S. Nolan1, A.Y. Walley2, T.C. Heeren2, G.J. Patts2, A.S. Ventura2, M. Sullivan2, J.H. Samet2, R. Saitz2. 1Department of Medicine, University of British Columbia, Canada; 2Boston University, United States
Background: This study aims to a) describe a cohort of HIV-infected people on antiretroviral therapy (ART) who use substances and b) explore which substance use-related factors are associated with lack of virologic control.
Methods: Participants were selected from the Boston ARCH cohort (i.e. HIV-infected adults with 12-month DSM-IV substance dependence or ever injection drug use) who were currently taking ART. Substance use predictors of interest included number of DSM-IV alcohol and drug dependence criteria and past 30 day substance specific use. Associations with HIV virologic control (HIV viral load [HVL] <200 vs >200 copies/mL) were tested using logistic regression models. Multivariable analyses were adjusted for age, gender, homelessness and anxiety or depression.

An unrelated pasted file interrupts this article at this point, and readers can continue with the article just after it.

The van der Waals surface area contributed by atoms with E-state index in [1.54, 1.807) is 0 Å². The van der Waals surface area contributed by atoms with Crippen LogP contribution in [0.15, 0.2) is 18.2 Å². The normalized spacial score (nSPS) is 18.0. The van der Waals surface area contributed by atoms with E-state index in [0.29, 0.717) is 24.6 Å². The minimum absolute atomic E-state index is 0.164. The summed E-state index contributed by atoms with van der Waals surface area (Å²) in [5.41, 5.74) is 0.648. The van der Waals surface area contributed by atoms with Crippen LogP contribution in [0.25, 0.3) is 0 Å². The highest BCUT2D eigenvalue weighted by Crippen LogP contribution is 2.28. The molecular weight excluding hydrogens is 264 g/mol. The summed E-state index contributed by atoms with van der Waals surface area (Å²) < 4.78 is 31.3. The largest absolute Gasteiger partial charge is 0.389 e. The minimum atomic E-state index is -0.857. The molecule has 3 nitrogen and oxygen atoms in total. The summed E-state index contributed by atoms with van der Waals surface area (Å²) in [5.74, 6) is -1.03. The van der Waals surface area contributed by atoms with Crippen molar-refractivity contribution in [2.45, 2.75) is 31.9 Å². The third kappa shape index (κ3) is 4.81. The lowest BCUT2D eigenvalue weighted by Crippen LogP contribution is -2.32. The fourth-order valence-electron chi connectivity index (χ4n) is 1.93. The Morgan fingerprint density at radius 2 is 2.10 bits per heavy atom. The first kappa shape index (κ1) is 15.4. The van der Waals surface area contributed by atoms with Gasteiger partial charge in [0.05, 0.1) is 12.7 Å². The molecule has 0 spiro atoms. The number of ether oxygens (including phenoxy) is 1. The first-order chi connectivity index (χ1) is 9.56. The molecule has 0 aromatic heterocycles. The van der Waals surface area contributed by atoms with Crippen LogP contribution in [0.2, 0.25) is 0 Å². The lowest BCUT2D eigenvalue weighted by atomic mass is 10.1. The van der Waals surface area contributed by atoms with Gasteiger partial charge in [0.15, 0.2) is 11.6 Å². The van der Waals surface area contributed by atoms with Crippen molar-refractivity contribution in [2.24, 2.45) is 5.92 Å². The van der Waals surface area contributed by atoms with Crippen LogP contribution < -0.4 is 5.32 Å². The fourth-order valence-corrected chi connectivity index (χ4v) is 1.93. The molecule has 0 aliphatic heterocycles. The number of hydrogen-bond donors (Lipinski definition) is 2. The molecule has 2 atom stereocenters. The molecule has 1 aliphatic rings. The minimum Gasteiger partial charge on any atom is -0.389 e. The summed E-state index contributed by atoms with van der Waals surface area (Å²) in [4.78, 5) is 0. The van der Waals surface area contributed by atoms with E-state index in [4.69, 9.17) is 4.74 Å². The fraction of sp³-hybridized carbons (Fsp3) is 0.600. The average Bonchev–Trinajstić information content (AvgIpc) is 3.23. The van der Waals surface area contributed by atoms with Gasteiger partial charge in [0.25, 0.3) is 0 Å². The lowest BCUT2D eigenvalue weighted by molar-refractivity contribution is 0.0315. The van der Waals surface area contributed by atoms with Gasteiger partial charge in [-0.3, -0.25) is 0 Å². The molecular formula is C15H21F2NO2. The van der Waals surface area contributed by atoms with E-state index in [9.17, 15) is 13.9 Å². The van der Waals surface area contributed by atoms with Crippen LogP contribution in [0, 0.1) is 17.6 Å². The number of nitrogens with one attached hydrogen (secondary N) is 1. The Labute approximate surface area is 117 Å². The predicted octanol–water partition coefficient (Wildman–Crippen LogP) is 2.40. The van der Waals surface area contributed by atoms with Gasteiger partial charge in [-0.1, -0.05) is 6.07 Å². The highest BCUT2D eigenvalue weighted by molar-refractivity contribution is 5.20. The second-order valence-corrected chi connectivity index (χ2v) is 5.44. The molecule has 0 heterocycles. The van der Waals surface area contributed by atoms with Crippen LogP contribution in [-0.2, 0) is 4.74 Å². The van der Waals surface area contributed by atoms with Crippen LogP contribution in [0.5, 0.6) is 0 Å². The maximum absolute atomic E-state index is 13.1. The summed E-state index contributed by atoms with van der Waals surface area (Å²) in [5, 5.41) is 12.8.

Results: Participants (n=200) were median age 50 years, 67% male, 51% African American, 76% self-reported >90% ART adherence, and 80% HVL <200 copies/mL. In the past 30 days, 52% reported the use of alcohol in heavy amounts, 77% cigarettes, 45% marijuana, 27% cocaine, 16% heroin, and 14% illicit prescription opioids. In unadjusted analyses, both number of DSM-IV alcohol dependence criteria (past 12 months)(odds ratio [OR]=1.18 for each additional criterion, 95% confidence interval [CI]: 1.03-1.34) and number of DSM-IV drug dependence criteria (OR=1.27, 95% CI: 1.09-1.48), but not alcohol, tobacco, marijuana, cocaine, heroin, or illicit opioid use, were associated with a detectable HVL. After adjusting for covariates, only number of drug dependence criteria remained significant (adjusted OR=1.21, 95% CI: 1.03-1.42).
Conclusion: More than 3/4 of an addiction HIV cohort had HIV virologic control and >90% ART adherence. Substance dependence criteria (drug dependence in particular), and not substance specific use, were associated with a lack of virologic control. This suggests that substance dependence criteria warrant particular clinical attention by HIV care providers.